Saturday 7th March, 2020
I had been planning on seeing this exhibition later in the year, but seeing as I was somewhat unexpectedly in London and the hotel was right round the corner from Tate Modern it seemed churlish to not take the opportunity to go while I was so close by.
Steve McQueen has long intrigued me. I’ve not had the opportunity to see his work before, so the chance to see so much in one place and in one go seemed like a real treat. I had not been to the section of the Tate that the exhibition was held in before, either, and I really liked the Tanks, vast concrete spaces that held oil in the days when the building was Bankside power station but that are now used as gallery spaces for performance. They were empty when I went in, even of other visitors, who mainly popped their heads through the door and wandered off. I slowly wound my way round the insides of both, listening intently to the sounds of scuffled shoes as they echoed around inside the chamber and breathing in the dank smells of strange rooms. I can imagine they are very interesting spaces to fill with dance and music, maybe I’ll see something in there on day. I also really liked the winding, concrete stairs, huge windows and sense of grand scale and space in the rest of this half of the building. Finally, a part of Tate Modern I enjoyed!
The exhibition itself isn’t huge, but there is a lot of content within, and it is laid out in a way that you can dip in and out of many of the films as you wish. The open, yet dark layout partnered the art in contained well; I have nothing but praise for the curation of this. Plenty of seating options, well maintained queues and sound baffling inside the cubes that contained each piece beautifully so that you were suitably enveloped within. As I was there not long after opening time it was also blissfully not that busy, so I got to take my time and savour what was there.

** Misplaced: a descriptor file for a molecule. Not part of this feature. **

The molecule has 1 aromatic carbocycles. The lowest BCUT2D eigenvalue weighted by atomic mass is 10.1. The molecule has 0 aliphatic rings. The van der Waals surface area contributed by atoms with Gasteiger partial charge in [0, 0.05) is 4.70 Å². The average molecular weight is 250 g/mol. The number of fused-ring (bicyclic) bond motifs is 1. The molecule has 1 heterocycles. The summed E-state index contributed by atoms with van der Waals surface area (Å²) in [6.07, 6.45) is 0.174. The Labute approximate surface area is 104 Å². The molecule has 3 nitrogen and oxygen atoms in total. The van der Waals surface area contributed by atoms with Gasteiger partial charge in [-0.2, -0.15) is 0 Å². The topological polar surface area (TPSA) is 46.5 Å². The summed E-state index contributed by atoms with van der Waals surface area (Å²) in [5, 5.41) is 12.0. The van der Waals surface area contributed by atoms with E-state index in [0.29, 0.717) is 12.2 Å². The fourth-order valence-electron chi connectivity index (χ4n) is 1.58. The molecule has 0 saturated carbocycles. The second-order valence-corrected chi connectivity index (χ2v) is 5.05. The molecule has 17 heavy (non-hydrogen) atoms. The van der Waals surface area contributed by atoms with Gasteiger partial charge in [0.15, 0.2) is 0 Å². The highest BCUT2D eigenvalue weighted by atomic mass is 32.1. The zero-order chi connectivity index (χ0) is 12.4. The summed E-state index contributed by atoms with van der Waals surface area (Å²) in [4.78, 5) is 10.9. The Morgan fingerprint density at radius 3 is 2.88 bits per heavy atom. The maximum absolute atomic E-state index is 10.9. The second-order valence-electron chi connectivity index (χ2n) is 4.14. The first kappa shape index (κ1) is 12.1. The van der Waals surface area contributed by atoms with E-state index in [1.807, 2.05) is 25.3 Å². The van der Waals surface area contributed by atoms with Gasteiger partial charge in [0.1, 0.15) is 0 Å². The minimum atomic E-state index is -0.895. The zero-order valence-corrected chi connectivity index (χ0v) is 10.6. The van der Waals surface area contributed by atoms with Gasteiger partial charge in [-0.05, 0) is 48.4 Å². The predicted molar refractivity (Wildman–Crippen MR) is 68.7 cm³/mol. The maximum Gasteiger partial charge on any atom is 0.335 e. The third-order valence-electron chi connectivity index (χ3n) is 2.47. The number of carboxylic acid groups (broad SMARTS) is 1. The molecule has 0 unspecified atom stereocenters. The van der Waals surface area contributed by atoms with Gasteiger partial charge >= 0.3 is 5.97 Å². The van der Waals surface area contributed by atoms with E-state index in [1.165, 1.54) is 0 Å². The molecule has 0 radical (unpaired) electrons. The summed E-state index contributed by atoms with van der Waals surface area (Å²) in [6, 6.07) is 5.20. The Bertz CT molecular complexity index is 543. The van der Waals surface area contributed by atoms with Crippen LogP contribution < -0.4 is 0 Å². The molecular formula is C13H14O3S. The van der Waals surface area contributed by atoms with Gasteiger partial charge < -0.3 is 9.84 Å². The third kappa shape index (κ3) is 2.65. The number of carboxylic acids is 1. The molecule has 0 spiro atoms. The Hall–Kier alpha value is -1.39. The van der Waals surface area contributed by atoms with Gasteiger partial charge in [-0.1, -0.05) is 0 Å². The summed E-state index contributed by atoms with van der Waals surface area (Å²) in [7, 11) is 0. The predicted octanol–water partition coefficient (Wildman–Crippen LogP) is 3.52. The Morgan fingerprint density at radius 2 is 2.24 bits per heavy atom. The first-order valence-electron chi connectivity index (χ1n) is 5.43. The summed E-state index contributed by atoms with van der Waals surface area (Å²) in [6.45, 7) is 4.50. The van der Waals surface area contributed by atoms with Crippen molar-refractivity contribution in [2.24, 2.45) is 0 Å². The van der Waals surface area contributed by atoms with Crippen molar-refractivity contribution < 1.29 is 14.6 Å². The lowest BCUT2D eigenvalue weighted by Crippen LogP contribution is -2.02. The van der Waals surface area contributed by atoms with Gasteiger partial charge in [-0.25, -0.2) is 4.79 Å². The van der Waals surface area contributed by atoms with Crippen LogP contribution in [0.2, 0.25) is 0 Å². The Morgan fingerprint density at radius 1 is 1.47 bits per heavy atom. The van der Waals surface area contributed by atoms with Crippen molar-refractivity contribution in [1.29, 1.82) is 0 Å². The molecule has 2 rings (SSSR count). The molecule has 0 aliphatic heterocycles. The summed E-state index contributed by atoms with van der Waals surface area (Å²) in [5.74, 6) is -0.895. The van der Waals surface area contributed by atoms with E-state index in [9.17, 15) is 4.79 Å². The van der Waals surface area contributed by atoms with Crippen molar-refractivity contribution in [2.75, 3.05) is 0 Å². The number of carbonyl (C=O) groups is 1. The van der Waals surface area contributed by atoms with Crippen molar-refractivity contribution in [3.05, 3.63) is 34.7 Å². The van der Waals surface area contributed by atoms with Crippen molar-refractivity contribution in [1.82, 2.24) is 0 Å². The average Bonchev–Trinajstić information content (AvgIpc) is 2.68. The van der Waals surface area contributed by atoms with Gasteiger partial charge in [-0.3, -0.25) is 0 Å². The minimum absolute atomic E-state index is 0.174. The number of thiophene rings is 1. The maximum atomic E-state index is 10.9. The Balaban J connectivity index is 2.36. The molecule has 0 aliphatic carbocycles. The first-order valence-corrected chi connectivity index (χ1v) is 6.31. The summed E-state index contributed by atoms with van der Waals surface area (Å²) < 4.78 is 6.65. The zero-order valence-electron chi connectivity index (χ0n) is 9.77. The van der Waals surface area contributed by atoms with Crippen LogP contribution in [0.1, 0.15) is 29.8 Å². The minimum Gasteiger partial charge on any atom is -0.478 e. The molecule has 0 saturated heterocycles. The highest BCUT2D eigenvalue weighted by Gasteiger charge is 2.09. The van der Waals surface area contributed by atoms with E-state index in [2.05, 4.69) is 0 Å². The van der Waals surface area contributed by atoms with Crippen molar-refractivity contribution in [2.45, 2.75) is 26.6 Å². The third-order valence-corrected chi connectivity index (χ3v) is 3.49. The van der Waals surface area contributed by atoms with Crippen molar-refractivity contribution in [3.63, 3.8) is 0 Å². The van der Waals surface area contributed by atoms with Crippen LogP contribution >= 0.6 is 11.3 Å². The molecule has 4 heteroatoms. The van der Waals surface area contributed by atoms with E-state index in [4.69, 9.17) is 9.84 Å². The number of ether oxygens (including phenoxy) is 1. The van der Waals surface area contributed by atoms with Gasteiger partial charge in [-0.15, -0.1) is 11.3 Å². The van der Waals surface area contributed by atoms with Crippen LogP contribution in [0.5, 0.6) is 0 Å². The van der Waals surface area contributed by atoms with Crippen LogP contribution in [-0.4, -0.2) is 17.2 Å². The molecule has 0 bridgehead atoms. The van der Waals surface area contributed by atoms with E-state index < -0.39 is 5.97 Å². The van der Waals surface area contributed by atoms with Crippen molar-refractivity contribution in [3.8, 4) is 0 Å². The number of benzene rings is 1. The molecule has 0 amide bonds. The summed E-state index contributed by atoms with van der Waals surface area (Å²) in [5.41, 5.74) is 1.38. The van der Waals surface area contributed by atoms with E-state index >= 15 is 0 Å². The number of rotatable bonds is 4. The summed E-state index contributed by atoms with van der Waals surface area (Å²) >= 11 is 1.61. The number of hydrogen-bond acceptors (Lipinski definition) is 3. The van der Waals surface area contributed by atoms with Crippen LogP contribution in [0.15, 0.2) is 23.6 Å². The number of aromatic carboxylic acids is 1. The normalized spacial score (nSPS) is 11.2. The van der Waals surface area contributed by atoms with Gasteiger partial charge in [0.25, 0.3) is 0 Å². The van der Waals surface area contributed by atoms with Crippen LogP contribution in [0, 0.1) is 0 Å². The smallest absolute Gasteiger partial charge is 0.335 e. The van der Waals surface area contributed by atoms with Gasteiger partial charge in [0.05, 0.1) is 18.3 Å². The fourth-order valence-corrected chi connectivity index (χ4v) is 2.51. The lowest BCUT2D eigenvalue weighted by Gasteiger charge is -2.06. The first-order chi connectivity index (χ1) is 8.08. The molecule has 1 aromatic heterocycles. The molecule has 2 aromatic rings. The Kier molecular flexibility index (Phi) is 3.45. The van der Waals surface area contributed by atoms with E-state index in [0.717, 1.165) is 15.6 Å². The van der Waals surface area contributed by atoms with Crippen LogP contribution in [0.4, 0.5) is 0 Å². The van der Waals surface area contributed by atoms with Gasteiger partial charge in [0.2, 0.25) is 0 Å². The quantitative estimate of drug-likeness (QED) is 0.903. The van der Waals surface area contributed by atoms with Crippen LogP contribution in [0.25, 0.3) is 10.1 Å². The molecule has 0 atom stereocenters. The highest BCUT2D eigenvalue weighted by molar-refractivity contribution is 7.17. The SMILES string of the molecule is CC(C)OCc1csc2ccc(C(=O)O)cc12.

As you enter you are assaulted, jointly, by Static and Once Upon a Time, and the swirl of the soundscapes of both are quite jarring. However, once adjusted to the sounds of glossolalia and whirring helicopter blades you can either train one eye on each piece or wander between them. They are both monumental in size and scope, huge screens projecting on both sides (a very clever trick), beaming out light into the cavernous dark room. I found Static to be both comforting and disconcerting and despite it being light on content (not of subject matter) it was impossible to not keep eyes affixed onto it as the camera circles round and round and round the Statue of Liberty. What you take from this would very much depend on who you are I guess, and it struck me as asking a lot of questions but providing no answers. How you see things, how you view, who you are as a viewer was the point. Of the whole exhibition, but this opening salvo really showed it to me.
Western Deep could have been an all senses assault, if the rest of the small audience had been less noisy. Beginning in complete darkness and with bursts of ear splitting sound, it is not the easiest short film to watch. Noisy, relentless, and hard, a perfect vignette. I was left disoriented and wondering about the fate of the men who worked so very, very deep underground.
Cold Breath and Charlotte were reliefs after that, and the way they were displayed, projectors on continuous loops in front of you, so that you could move directly in front of the lens, almost becoming part of the art, made clever use of tight space. I stood behind and then to each side of the cameras, taking in different viewpoints. Both pieces are surreal and reminded me of the Yoko Ono installations I’d seen earlier in the year (which I forgot to write about), but also with echos of Bunuel and Dali.